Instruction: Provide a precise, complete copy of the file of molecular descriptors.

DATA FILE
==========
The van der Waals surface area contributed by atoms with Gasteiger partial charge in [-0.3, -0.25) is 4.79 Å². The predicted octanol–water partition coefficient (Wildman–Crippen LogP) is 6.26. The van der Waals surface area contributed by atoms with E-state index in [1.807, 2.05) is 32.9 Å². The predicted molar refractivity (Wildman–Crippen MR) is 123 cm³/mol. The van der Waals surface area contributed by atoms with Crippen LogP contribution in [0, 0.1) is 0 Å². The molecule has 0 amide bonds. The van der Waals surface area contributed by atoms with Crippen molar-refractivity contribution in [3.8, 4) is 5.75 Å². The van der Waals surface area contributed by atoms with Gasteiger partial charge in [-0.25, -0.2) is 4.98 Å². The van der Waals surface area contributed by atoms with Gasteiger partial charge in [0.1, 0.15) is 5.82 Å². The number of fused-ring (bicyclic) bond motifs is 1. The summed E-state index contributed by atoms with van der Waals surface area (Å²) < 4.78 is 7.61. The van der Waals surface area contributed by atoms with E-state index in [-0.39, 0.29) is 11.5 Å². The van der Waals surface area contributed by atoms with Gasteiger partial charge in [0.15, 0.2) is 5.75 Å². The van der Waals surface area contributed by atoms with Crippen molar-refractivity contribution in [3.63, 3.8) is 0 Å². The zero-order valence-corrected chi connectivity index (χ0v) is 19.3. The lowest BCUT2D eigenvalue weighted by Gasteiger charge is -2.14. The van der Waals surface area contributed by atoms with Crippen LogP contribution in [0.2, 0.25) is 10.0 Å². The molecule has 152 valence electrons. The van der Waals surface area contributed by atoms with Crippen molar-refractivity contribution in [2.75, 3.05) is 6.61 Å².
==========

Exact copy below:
The van der Waals surface area contributed by atoms with Gasteiger partial charge in [-0.3, -0.25) is 4.79 Å². The predicted octanol–water partition coefficient (Wildman–Crippen LogP) is 6.26. The van der Waals surface area contributed by atoms with E-state index in [1.807, 2.05) is 32.9 Å². The predicted molar refractivity (Wildman–Crippen MR) is 123 cm³/mol. The van der Waals surface area contributed by atoms with Crippen LogP contribution in [0, 0.1) is 0 Å². The molecule has 0 amide bonds. The van der Waals surface area contributed by atoms with Crippen molar-refractivity contribution in [3.8, 4) is 5.75 Å². The van der Waals surface area contributed by atoms with Gasteiger partial charge in [-0.25, -0.2) is 4.98 Å². The van der Waals surface area contributed by atoms with Gasteiger partial charge in [0.1, 0.15) is 5.82 Å². The number of fused-ring (bicyclic) bond motifs is 1. The summed E-state index contributed by atoms with van der Waals surface area (Å²) < 4.78 is 7.61. The van der Waals surface area contributed by atoms with E-state index in [-0.39, 0.29) is 11.5 Å². The van der Waals surface area contributed by atoms with Gasteiger partial charge in [0.15, 0.2) is 5.75 Å². The van der Waals surface area contributed by atoms with Crippen molar-refractivity contribution in [3.63, 3.8) is 0 Å². The zero-order valence-corrected chi connectivity index (χ0v) is 19.3. The lowest BCUT2D eigenvalue weighted by Gasteiger charge is -2.14. The van der Waals surface area contributed by atoms with Crippen LogP contribution in [0.2, 0.25) is 10.0 Å². The molecule has 152 valence electrons. The van der Waals surface area contributed by atoms with Crippen molar-refractivity contribution in [2.75, 3.05) is 6.61 Å².